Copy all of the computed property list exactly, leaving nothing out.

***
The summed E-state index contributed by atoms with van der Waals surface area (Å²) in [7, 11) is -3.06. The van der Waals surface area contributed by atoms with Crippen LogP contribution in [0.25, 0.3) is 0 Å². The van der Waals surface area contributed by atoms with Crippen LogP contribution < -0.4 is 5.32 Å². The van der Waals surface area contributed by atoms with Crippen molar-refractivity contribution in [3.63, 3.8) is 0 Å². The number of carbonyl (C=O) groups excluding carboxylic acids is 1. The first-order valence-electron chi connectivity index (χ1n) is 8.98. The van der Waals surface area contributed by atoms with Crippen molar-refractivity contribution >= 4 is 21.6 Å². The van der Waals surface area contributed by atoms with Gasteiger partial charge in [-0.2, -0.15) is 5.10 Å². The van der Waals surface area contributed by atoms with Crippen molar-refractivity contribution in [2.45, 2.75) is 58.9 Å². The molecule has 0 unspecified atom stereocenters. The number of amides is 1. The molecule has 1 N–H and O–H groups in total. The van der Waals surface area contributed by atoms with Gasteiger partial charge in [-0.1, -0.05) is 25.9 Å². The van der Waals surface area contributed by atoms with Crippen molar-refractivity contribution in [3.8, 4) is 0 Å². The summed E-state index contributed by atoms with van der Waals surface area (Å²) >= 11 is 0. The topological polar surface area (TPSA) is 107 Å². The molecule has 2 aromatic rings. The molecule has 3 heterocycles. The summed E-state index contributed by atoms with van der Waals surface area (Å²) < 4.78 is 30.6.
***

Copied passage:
The summed E-state index contributed by atoms with van der Waals surface area (Å²) in [7, 11) is -3.06. The van der Waals surface area contributed by atoms with Crippen LogP contribution in [0.25, 0.3) is 0 Å². The van der Waals surface area contributed by atoms with Crippen LogP contribution < -0.4 is 5.32 Å². The van der Waals surface area contributed by atoms with Crippen molar-refractivity contribution in [3.63, 3.8) is 0 Å². The number of carbonyl (C=O) groups excluding carboxylic acids is 1. The first-order valence-electron chi connectivity index (χ1n) is 8.98. The van der Waals surface area contributed by atoms with Crippen molar-refractivity contribution >= 4 is 21.6 Å². The van der Waals surface area contributed by atoms with Gasteiger partial charge in [-0.2, -0.15) is 5.10 Å². The van der Waals surface area contributed by atoms with Crippen molar-refractivity contribution in [2.45, 2.75) is 58.9 Å². The molecule has 0 unspecified atom stereocenters. The number of amides is 1. The molecule has 1 N–H and O–H groups in total. The van der Waals surface area contributed by atoms with Gasteiger partial charge in [-0.1, -0.05) is 25.9 Å². The van der Waals surface area contributed by atoms with Crippen molar-refractivity contribution in [3.8, 4) is 0 Å². The summed E-state index contributed by atoms with van der Waals surface area (Å²) >= 11 is 0. The topological polar surface area (TPSA) is 107 Å². The molecule has 2 aromatic rings. The molecule has 3 heterocycles. The summed E-state index contributed by atoms with van der Waals surface area (Å²) < 4.78 is 30.6.